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Prenatal Vitamins: Nutrition that every parent (and Parent to be) needs

Prenatal Vitamins: Nutrition that every parent (and Parent to be) needs

Prenatal vitamins are one of the most common supplements that women use at some point during their lifetime. Should these nutrients be used exclusively by women? When should you start taking a prenatal vitamin? Are there some nutrients that are more important than others?

The concept of using a prenatal vitamin is to ensure that your growing baby receives all the nutrients he or she needs to develop and grow into a healthy newborn, ensuring that continues into lifelong health.

I would argue that this process starts before conception even occurs. For a healthy embryo to develop, it is ideal to have both a high quality egg and sperm meet. When we see concerns in either the egg or the sperm, this can either have a negative impact on the ability for us to conceive or if we do conceive, have a negative impact on the health of our developing baby.

This is the reason I highly encourage both parents to begin making changes to optimize their health at least 3-6 months before getting pregnant. These are 2 important points that are often overlooked or not spoken about when it comes to conception. If there are nutrient deficiencies during this preconception time, the health of dad’s-to-be sperm as well as mom’s-to-be egg and uterine lining can be impacted.

What nutrients are particularly important during this time?

Omega 3 fatty acids play an important role during pregnancy to help with brain development. They also support healthy uterine lining, cervical mucous production, sperm development, along with helping to regulate inflammation (which plays a role in implantation and pain). Most North Americans are deficient in omega 3 fatty acids, so this is something I often discuss with patients. I will either recommend increasing dietary sources of omega 3s, such as eating more fish – salmon, cod, mackerel, sardines and trout which are great sources of omega 3 fatty acids. If you are eating three servings of these types of fish per week, you are likely doing well with your intake. If you aren’t, then you likely need to supplement to get your omega 3s into a good range.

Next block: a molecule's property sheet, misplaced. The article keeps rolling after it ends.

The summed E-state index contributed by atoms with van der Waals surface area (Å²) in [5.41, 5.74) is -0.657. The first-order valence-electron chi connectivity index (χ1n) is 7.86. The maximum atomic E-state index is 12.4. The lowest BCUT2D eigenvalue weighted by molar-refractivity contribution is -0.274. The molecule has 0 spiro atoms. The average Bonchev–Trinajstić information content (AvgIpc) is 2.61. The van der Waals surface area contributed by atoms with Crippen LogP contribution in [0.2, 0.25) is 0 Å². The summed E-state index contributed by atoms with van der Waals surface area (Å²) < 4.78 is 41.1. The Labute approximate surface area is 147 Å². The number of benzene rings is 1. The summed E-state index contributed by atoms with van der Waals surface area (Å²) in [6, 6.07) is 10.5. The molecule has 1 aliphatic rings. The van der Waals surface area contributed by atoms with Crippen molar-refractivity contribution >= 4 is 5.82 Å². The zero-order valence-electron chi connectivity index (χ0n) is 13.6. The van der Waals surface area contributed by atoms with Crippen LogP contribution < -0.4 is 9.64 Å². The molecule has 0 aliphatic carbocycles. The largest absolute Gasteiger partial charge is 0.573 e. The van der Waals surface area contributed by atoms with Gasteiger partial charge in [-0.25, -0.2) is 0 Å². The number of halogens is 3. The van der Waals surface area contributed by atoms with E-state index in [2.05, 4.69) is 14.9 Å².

B12 is an important nutrient for genetic replication and development of the nervous system. It plays a role in both parents. A deficiency in men can have negative impacts on sperm health and a female deficiency can impact overall fertility, and be a contributor to pregnancy loss. B12 in either methylcobalamin or hydroxocobalamin are more easily utilized by the body, so make sure to check the label of any supplement you are using for one of these formats.

Folic acid is important in early pregnancy, as it plays a big role in the formation of your baby’s neural tube. There is research showing a deficiency of folate can impact both egg and sperm quality. There is approximately 20% of the population, that because of a genetic variant don’t convert synthetic folic acid into its active form called 5-methyletrahydrofolate (or 5-MTHFR for short). If you don’t know your genetic status, I typically will recommend a prenatal for mom-to-be and multi vitamin for dad-to-be that contains 5-MTHFR which removes the worry from those that don’t convert synthetic folic effectively.

Iron is also an important nutrient for women trying to conceive and during pregnancy.  If you are iron deficient it can impact your ability to ovulate and possibly be a reason that you don’t conceive. Iron is most easily absorbed from animal products so often I will find my vegan and vegetarian patients are more prone to deficiency. If you run your blood work and find you are low in iron, then supplementation is generally recommended. It is generally recommended that during pregnancy you take a prenatal containing iron as your requirement for iron increases substantially.

The type of iron consumed in a supplement form though can often be a major deterrent as some forms can cause constipation or nausea. It is the most common reason women stop taking their prenatal vitamin. Iron in a heme or amino acid chelate form such as iron glycinate is more easily absorbed and generally causes less constipation and stomach irritation compared to ferrous fumarate form.

Zinc is a nutrient that is relevant for our dads-to-be as it is involved in sperm development and supports healthy testosterone levels. It also plays a role in immune function, so we want to ensure proper amounts in both parents-to-be. Zinc, in a citrate or picolinate form, has better absorption rates.

Choline is a nutrient that is also important for baby’s brain development. There was a study that found almost 50% of women of childbearing age were deficient. For this reason, I generally will recommend a prenatal vitamin that contains choline. Many prenatal vitamins do not contain choline, so make sure you check your label. Eggs are a great food source of choline making them a great choice for this nutrient.

There is a wealth of other nutrients important for both egg and sperm health as well as for developing baby, but the above suggestions give you a general idea of where to start.

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